Although unlikely, I can buy Max surviving the fall off the bridge. I once heard a story about a guy who was working on the golden gate bridge and he fell off. Usually most people would die on impact, but he was working with a set of tools, some of which fell and broke the surface of the water before he hit. I've no idea if it's true or it's an urban legend, but I'm willing to go with it being true, and therefore I believe Max could of survived too.
My final point is more curiosity on my part. You say Junior has a 'buck fifty' running down his face. I have zero idea what that means, but maybe that's just my ignorance. I'm guessing it's either a scar or a tattoo, but I don't know for sure. If it is one of those, maybe go with that instead as people like me who don't get it will be left a little confused.
On the schilling murder, I didn't want the entire escape to be handled by Junior. Since junior was consulting with Max, a supposed expert. I wanted to have Max put in work. Now by doing that, I realized Max might not be looked at as the Persecuted saint in all this. He is a bad guy. Not as ruthless as Rico. But he can be. I chose to have Schilling killed and dragged into a van because I felt if he was attacked outside of work, being a Correction officer that he is, that the prison might make the connection to some type of inmate retaliation and put the whole place in high alert. Making it that much more harder to escape. I actually had dialogue supporting this in a very early draft. But it didn't make the cut.
I probably should have indicated a much darker history between Schilling and Max. Something that would lend credence to the actions that Max took.
Max and the state trooper. I was trying something that’s not usually seen with these type of father and son on the run type stories. The son usually doesn’t wake up in the dead of night, on a dirt road and hear a gun shot, and see his father covered in blood. I wanted that scene to just be as raw as it could be. And I know that I was treading that line between having something fresh and alienating my audience with my Protag. And in regards to the end, I had a few options but eventually went with the everything works out scenario. I’m usually aware when dealing with…should my character deserve to live or die? But I was building this type of..”Mythology” around Max. Maybe not a mythology but a way of letting the reader know, that Max is a hard man to kill. Maybe even un-killable. Alligator blood. One of those guys. So to have him die at the end as Movie morality would have it, I felt wouldn't have served the story better. You want to think he’s dead…then right at the end…He comes back. Just my way of thinking about it.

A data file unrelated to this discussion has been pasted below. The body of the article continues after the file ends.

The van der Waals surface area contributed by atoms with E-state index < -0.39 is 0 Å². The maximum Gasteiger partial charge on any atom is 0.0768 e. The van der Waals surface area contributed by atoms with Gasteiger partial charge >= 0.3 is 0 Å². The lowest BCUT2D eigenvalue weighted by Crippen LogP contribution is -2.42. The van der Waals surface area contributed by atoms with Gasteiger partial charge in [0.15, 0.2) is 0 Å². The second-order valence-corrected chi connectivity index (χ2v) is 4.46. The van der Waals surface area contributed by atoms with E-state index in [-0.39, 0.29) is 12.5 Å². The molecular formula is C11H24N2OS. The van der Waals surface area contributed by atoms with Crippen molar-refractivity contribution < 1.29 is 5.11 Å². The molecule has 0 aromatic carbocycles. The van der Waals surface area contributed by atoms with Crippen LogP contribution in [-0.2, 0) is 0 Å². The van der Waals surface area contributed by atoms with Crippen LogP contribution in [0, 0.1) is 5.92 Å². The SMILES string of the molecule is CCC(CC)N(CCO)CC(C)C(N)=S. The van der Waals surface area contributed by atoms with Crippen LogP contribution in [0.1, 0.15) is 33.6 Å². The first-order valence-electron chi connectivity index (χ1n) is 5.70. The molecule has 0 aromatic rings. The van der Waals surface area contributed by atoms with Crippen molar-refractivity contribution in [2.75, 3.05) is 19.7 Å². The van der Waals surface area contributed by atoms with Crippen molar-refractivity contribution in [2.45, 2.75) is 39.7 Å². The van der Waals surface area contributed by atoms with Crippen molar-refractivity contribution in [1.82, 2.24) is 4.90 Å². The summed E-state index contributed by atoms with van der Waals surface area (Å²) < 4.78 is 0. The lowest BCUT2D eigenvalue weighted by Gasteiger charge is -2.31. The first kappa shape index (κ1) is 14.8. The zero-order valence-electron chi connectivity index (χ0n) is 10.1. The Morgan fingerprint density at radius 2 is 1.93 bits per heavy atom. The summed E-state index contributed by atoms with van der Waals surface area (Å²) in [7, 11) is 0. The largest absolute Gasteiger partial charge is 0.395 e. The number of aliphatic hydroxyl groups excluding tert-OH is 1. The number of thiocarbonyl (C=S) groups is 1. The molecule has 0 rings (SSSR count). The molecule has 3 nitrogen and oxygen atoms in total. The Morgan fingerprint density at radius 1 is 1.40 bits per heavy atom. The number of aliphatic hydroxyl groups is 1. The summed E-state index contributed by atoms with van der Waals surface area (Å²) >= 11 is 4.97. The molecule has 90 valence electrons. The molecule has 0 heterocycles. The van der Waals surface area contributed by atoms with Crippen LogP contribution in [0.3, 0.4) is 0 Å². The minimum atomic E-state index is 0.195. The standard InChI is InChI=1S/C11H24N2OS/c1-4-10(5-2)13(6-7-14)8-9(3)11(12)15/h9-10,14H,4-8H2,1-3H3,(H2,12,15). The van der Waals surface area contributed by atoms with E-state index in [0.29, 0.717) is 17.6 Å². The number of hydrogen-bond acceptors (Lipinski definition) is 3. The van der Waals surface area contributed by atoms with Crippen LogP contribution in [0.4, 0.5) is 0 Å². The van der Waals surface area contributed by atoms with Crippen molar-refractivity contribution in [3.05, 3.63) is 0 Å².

When Rico catches up with Sam and Max after the accident, was a crucial junction in the script. True, I didn't fully flesh out the plot at this point. I actually wrote 20 pages that was scrapped. I re-wrote it in the hopes of connecting to Avery’s scene. Which went in a different direction as well. At this point I was stumped. Trying to logically connect dots., where it was hard to see the lines. So I went with a cop out scene. Which I was never fully satisfied with. But I did need a reason for Max to be free of Rico and then to have Max hunt him down with the help of Avery. I figured since Rico has Sam, he now has the leverage, he could send his Goons with Max on that “field trip” to recover the stones without feeling that Max has some kind of advantage. And to have Rico not accompany them because Max is now the most wanted man in the country and is High profile, was another aspect about this scene I wasn't comfortable with. It was definitely the most trying scene to get through.